Egyptian Symbols: Sistrum
The sistrum is one of the most sacred instruments in ancient Egyptian cosmogony. It is used in several ceremonies including dances, worship and celebrations especially for the goddess Hathor. The handle of the sistrum is in the shape of a U resembling that of the goddess’ face and horns in her cow form. It usually made of metal (brass or bronze) or wood with small metal discs that are rattled or shaken by hand. The sound it produces resembles that of the jangling sound when the breeze hits and blows through the papyrus reeds. Its basic shape resembled the ankh, the Egyptian symbol of life.
The ancient Egyptians call the sistrum as the shesheset or iba used in numerous celebrations especially for the cult of Hathor especially in the Old Kingdom. It derived its name from the sound the instrument makes when shaken. It was believed that this sound appease and attract the attention of the gods and goddesses. This practice may have been derived from the shaking of another symbol of Hathor – the papyrus flower. The shesheset variety is in the shape similar to the Naos temple above Hathor’s head embellished by ornamental loops on the side. It is usually slid in side a box of naos and is normally carried by women of higher rank. The iba version is a simple loop resembling a closed horseshoe with along handle and loose metal cross bars above the Hathor head.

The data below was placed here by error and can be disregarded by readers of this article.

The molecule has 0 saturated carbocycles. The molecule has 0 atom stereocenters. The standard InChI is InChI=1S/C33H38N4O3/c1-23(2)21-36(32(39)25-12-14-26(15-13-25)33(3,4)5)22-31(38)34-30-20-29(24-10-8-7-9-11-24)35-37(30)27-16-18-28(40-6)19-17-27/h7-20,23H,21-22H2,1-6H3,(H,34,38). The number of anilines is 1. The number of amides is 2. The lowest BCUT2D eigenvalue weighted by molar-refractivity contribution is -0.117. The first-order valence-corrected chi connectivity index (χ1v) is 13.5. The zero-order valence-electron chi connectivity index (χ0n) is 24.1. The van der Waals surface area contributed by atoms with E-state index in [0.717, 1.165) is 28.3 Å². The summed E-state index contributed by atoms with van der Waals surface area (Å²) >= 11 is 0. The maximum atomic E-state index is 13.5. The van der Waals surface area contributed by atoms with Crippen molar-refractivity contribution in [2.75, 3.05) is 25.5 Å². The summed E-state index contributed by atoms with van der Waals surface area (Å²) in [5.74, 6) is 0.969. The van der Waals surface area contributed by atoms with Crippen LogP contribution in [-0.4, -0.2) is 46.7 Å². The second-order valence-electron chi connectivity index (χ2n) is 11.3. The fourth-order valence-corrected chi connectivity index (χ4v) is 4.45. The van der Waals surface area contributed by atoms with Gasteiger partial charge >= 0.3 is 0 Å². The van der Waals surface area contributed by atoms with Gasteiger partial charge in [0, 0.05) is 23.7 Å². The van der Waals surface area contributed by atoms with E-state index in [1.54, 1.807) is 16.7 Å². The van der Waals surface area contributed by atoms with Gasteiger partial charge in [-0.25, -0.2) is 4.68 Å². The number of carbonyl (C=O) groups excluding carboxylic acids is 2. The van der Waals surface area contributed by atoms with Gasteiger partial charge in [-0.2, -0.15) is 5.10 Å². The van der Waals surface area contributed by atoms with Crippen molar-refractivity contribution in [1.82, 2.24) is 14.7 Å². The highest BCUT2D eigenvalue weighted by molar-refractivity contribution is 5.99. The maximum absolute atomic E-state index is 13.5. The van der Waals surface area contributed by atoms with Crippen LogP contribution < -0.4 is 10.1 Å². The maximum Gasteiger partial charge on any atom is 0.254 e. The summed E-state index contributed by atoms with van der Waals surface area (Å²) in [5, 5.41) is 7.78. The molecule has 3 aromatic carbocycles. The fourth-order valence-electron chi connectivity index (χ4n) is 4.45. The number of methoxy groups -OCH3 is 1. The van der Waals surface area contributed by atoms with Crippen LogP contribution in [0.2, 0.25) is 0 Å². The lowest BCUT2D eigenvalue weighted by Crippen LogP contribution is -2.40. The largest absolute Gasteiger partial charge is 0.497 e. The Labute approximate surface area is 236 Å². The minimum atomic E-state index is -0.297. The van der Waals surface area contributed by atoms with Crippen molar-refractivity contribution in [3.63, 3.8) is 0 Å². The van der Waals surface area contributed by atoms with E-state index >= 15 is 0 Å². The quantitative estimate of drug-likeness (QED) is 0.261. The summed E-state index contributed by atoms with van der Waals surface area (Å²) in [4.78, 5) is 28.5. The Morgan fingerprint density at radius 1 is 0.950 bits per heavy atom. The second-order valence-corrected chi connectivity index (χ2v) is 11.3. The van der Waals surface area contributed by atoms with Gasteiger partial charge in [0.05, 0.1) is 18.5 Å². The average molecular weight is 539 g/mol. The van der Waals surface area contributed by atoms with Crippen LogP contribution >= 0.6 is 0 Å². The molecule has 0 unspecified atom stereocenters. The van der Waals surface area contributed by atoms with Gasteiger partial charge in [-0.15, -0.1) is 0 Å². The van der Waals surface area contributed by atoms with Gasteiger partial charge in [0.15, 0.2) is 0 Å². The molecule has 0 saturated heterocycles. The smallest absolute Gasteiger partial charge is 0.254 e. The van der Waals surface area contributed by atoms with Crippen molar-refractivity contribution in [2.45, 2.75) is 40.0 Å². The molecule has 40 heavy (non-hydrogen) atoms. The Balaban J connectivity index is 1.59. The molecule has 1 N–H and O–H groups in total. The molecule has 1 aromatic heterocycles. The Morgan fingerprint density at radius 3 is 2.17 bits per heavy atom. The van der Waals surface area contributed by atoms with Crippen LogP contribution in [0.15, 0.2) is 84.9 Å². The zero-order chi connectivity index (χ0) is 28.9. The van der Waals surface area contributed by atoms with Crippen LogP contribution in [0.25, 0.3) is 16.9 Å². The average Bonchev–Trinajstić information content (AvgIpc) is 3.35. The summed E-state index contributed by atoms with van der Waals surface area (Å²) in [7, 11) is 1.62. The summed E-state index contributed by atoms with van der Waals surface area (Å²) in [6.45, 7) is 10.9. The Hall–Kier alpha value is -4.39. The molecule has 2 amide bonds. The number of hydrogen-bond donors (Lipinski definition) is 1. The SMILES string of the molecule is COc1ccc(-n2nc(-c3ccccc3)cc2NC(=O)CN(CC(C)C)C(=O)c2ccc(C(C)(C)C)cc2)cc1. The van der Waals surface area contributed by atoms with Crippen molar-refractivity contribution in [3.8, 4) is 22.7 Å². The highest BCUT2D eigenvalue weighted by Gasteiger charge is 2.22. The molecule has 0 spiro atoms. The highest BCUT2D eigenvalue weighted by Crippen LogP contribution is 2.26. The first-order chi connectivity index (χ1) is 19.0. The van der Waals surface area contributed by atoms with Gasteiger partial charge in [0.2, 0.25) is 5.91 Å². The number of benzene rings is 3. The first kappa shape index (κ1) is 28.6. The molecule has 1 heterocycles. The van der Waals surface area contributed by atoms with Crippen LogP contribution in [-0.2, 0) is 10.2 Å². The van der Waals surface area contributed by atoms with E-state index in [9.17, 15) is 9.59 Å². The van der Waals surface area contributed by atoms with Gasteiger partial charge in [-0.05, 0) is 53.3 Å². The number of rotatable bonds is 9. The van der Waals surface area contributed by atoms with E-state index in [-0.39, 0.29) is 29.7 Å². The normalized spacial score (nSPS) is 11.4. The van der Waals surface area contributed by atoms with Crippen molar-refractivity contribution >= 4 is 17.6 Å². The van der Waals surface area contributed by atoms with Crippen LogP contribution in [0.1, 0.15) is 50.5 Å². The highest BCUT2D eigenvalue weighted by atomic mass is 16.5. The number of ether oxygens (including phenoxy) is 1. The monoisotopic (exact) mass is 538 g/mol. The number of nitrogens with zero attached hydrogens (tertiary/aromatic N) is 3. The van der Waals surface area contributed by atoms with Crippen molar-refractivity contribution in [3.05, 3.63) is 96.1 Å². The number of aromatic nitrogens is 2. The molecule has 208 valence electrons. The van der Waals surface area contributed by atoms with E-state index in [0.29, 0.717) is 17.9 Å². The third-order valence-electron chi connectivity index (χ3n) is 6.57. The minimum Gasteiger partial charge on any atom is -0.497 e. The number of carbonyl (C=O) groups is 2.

Aside from soothing the gods, the sistrum is also used to reduce the devastating effects of the flooding of the Nile. Isis, in her role as mother and creator, may be seen holding a pail that symbolizes the inundation of the Nile and the sistrum on the other hand. Sometimes, it may be shaken to frighten away Set. It is also carried by Hathor in her role as goddess and mythological character of joy, festivity, fertility, eroticism and dance. Because of its association with Hathor, it became a symbol of her son Ihy as well. Eventually, it has been absorbed in the cult of Amun, Isis and Bastet.
The popularity of the sistrum extends even to mortuary settings from small tombs to large temple. One of the most popular representations of the sistrum is in the temple of Hathor in Dendera.
In the Greco-Roman Period, the use of sistrum spread together with the cult of Isis and followed wherever the kingdom stretched.
To date, the sistrum is still visible and important in worship rites in Coptic and Ethiopian churches.